Len and I spent six weeks trying to escape winter weather, on the Sea of Cortez, near Guaymas, Sonora, where it was a bit warmer than here on the Pacific Ocean. We rented a beautiful hacienda style house, steps from the shore. We settled in and adopted a daily routine: sleeping until the sun woke us, Len feeding and walking the dog while I cooked breakfast, enjoying the sun's warmth while eating breakfast on the patio, watching the fishermen, a diver, brown pelicans, seagulls and an occasional bottlenose dolphin begin their daily routine right in front of us. Getting acquainted with a new kitchen is always a bit challenging, but, after a few days, I could fix breakfast without too much difficulty. Until one morning when I lost the can of Pam Cooking Spray.
I knew I had used the spray, but in cleaning up after our meal, I couldn't find it. I looked in every cabinet in the kitchen and every shelf in the pantry. When I didn't find it, I expanded my search- the refrigerator, the patio, even the bedroom and bathroom, thinking I must have had it in my hand and set it down in another room.
With some embarrassment, I told Len that I couldn't find the Pam and asked him to help me search for it. He repeated most of thesteps I'd just covered and confirmed that it wasn't in the kitchen cabinets, pantry, dining room, living room, bedroom or bathroom. As we stared at each other quizzically, I suggested we might have a poltergeist in this house, playing tricks on us.
We spent nearly an hour trying to reason our way through this dilemma. Where had I gone? What else was I doing when it disappeared? Where could it be? Feeling defeated by the mysterious disappearing can of Pam, we resigned ourselves to its loss and decided to move on with the day.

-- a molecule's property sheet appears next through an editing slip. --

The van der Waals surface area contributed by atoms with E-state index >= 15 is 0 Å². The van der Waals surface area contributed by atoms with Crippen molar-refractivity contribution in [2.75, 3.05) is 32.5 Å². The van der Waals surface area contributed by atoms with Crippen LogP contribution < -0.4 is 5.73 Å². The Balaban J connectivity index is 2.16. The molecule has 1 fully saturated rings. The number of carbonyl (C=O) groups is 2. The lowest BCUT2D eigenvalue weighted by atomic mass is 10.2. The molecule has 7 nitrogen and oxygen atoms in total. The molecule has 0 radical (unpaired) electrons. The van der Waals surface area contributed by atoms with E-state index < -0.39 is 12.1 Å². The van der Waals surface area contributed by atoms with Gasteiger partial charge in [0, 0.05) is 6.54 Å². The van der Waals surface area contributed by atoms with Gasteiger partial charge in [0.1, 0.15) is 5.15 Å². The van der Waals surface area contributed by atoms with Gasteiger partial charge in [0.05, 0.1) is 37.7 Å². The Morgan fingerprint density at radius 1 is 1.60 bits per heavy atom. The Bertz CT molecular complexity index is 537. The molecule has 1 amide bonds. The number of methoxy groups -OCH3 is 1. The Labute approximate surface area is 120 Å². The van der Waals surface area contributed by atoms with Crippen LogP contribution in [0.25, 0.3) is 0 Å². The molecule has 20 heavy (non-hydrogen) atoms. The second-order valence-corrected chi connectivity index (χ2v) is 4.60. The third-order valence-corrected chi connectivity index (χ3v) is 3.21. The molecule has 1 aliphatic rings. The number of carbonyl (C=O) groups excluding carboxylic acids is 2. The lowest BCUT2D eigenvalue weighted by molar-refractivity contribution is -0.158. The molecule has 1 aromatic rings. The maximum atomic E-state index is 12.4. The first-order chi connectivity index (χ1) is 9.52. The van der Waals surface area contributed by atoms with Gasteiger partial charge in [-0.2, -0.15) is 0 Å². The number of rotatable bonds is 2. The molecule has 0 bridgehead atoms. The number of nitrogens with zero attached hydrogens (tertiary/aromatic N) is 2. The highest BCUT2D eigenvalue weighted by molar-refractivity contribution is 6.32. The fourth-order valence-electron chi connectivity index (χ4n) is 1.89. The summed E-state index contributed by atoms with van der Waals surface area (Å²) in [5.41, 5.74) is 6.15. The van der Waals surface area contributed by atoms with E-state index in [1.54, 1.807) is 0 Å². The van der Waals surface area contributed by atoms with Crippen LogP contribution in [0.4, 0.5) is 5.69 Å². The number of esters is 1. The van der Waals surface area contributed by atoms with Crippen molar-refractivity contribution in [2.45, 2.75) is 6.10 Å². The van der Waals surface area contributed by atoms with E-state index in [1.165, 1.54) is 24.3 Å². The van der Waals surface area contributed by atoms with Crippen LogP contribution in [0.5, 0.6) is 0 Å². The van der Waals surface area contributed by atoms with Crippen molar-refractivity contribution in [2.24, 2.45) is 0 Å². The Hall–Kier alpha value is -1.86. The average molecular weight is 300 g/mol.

Then, I opened a kitchen drawer, and there was the missing can of Pam. Neither of us had checked that drawer because who would put a can of cooking spray in with the potholders?
My sense of relief was disproportionate to the $5.00 cost of the Pam; I was relieved that I hadn't lost my mind! The real lossI felt had to do with my sense of personal mastery. What did it say about my mental capacity if I couldn't handle cooking breakfast without losing something? And, was this a sign of aging? Would my adult children see me as failing and in need of an additional level of support? Was I, in fact, losing my ability to navigate my daily life competently?
Life?s small losses go beyond the obvious. Changing jobs may be exciting, challenging and rewarding, but there's also the loss of relationship with co-workers, the loss of familiar surroundings and comfortable routines. Moving to be closer to family may mean losing friendships that were part of what made life rich and joyous in the old neighborhood.
In our fast-paced daily lives, we can lose sight of our losses, the micro-moments of pain or sadness that accompany our steps forward. What happens to that loss? Where does that small dose of unresolved grief reside?
I've noticed that unresolved emotions don't shrink and go away. The can of Pam wasn't important, but I was questioning my abilities and my self-reliance. I was actually grieving a bit over a perceived loss of competence because my familiar problem-solving skills and strategies hadn't worked.
So, now we laugh about the disappearing can of Pam and acknowledge the need to pay closer attention to what we're doing. Now, if we can only locate that bottle of shower tile cleaner that Len bought a week ago, used once, and we haven't seen since.
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